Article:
The North West of England has seen a large increase in the number of deaths on farms.
Figures from the Health and Safety Executive show there were five fatalities in the year 2019/20 in Cumbria and other areas of the north west, compared to just one the year before.
Across Britain as a whole 21 people died in agriculture, forestry or fishing accidents over the last year, around half of the previous year, But the number of cases in the North West is the highest of any part of Britain.
Cumbrian farmer, Hannah Jackson, known as the Red Shepherdess, knows all about the dangers. "We are working with big machinery all day, with unpredictable animals," she says. "We are in very high pressure situations with big, scary consequences if things aren't done right."
She knew one young farmer who was killed in the last year in south Cumbria after being crushed by falling hale bales.
"He was on his own and no one was there to help him and unfortunately he lost his life from there. It was a realisation that we are not invincible and we can't keep living by the motto of 'it won't happen to me'."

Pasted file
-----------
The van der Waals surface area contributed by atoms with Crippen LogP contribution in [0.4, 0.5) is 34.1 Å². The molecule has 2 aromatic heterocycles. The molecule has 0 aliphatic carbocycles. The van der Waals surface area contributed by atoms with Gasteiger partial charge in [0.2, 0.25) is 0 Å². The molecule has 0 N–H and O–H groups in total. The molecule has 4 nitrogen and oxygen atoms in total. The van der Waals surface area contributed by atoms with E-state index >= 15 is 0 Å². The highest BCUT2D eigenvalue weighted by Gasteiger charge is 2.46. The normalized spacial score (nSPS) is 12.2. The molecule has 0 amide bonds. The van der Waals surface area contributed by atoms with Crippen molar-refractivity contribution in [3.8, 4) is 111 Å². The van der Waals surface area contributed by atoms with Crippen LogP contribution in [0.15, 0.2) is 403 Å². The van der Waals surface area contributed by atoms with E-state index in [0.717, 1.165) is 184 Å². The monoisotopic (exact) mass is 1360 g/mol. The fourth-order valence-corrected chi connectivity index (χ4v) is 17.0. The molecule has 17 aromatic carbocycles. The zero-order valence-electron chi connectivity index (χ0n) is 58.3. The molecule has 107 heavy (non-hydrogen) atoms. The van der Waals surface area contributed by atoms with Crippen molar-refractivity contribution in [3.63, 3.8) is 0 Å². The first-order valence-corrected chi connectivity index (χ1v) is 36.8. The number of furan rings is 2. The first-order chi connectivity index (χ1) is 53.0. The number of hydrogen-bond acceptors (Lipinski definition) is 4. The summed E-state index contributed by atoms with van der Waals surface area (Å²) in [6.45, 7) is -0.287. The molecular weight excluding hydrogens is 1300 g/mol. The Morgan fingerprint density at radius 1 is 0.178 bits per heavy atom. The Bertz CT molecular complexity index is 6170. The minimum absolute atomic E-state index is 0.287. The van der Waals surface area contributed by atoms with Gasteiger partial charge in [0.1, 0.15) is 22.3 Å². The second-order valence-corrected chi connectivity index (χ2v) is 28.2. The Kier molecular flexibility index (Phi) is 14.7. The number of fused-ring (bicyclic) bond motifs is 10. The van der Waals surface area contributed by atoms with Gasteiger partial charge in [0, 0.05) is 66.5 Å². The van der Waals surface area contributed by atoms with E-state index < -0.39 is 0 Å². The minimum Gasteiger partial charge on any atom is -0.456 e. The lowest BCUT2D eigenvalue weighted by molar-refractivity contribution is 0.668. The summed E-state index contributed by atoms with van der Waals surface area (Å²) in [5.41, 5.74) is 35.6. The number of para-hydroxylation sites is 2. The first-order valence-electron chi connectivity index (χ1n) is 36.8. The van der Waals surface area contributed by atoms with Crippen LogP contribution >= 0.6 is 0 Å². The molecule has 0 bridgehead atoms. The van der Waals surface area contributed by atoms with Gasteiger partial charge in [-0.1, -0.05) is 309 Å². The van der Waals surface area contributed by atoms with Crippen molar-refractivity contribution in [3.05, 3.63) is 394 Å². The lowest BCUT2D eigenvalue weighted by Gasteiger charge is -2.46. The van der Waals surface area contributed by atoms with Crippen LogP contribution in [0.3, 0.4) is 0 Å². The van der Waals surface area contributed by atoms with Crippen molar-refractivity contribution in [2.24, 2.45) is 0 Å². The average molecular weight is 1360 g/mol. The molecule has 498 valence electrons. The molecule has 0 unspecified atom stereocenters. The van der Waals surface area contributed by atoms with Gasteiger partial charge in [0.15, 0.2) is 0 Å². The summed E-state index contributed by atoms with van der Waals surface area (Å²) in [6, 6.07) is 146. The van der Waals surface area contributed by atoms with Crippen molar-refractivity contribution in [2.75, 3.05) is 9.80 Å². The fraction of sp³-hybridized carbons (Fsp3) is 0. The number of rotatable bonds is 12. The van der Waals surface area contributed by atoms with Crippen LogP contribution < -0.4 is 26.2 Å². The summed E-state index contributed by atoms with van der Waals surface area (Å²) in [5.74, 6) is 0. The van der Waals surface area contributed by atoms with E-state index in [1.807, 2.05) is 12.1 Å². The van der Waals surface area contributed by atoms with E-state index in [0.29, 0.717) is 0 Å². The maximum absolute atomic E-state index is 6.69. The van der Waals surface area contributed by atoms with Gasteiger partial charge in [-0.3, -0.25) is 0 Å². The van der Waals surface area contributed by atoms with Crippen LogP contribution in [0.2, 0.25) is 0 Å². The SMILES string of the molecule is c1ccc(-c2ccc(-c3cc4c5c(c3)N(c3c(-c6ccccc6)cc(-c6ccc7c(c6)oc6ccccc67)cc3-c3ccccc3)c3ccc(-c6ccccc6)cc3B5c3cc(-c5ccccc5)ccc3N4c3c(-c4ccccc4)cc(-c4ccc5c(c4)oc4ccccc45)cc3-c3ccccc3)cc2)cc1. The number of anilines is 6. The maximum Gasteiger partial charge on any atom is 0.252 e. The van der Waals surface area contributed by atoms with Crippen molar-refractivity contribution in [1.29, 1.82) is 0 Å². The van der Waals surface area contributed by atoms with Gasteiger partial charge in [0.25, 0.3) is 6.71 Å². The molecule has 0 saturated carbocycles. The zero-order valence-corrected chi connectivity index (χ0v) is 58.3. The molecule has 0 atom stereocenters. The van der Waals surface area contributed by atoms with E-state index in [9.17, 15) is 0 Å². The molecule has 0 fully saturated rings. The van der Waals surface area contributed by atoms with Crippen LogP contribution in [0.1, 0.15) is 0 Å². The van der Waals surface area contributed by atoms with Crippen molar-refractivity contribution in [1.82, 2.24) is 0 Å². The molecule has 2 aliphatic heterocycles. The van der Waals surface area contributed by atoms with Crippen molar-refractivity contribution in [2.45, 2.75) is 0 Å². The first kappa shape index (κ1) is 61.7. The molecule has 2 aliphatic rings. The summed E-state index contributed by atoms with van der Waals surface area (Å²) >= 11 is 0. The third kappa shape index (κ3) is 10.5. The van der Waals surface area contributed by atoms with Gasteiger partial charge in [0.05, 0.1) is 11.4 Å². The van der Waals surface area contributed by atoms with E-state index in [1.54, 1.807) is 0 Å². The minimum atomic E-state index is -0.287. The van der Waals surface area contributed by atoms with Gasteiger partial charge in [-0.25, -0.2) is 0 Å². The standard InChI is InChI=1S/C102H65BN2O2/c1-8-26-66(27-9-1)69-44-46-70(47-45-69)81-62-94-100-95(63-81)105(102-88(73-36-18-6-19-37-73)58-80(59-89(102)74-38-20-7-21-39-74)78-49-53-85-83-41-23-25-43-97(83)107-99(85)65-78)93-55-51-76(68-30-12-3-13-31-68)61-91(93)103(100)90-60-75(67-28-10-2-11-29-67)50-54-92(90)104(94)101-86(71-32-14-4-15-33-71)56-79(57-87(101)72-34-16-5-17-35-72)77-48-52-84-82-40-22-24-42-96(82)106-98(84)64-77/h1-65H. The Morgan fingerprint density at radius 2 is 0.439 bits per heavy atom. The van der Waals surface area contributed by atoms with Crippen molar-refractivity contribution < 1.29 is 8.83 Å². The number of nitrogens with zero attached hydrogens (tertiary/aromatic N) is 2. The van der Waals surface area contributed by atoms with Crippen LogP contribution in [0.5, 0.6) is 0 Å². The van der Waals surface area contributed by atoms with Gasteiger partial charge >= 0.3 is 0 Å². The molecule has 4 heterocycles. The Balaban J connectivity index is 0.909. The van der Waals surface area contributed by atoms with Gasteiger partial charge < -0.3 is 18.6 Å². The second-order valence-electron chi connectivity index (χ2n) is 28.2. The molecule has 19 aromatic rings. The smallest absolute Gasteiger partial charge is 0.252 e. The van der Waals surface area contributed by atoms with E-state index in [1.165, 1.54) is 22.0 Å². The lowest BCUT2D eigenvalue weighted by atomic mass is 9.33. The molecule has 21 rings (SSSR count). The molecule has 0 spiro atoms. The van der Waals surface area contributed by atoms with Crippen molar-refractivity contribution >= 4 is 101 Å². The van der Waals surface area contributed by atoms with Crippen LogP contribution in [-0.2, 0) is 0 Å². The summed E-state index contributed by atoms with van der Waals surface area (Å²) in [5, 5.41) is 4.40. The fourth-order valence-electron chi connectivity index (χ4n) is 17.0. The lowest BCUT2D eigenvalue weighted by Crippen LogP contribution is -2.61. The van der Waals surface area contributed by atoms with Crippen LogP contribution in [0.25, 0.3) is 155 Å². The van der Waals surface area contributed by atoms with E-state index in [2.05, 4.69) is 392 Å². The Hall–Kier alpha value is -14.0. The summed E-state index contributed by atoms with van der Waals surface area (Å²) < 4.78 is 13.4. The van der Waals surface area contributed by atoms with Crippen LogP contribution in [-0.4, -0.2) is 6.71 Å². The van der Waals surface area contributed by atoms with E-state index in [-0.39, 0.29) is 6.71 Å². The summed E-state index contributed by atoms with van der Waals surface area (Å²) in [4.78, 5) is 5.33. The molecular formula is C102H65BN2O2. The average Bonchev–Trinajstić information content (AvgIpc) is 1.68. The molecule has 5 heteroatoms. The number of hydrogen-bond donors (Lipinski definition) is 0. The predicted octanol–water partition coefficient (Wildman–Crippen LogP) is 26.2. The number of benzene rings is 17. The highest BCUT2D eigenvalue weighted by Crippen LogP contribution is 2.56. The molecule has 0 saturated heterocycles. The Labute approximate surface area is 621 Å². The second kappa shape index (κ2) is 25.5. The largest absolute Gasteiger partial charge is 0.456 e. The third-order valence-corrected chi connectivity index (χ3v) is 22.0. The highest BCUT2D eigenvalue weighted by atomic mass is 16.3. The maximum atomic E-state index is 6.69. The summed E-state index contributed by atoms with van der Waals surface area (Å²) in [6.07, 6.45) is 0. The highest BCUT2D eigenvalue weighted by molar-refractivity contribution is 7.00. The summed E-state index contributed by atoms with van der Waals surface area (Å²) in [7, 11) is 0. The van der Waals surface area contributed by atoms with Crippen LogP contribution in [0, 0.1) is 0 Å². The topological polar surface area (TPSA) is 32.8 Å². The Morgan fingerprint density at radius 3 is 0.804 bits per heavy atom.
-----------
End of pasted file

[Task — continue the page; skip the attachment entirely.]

Other deaths in the north west included a man falling through the roof of a building and another suffering head injuries after being knocked over by a cow. Vehicles are often involved in farm accidents. A four year old boy was killed in Lancashire when he fell under one.
Neil Curr, the chairman of Cumbria Young Farmers, sells farm machinery in Penrith. He also knows of people who've been involved in accidents.
"I have a friend who rolled a quad bike on top of her and wasn't wearing a helmet," he says. "Thankfully she survived and lived to tell the tale but that was quite a serious accident and she ended up in hospital for a few days."
He believes that people need to follow all the safety advice to try to reduce the number of accidents.
"Take note of rules and look up the guidelines, use as much safety equipment as possible, get your machines serviced and checked over regularly."
Half of all the fatalities in Britain were in the over 55s. To try to reduce the number of accidents this has been designated as Farm Safety Week.
"The main cause of worker deaths this year was farm transport so that would be tractors and quad bikes that are being used a lot more on farms now," says Stephanie Berkeley, Manager of Farm Safety Foundation. "These things do not change year in year out. Over the last 39 years there have been the same three or four causes of fatal accidents on farms. The only difference is the use of quad bikes in farming, which is now part and parcel of modern farming."
Increasing awareness of the problem is seen as the first step in trying to reduce it and helping to make the countryside a safer place.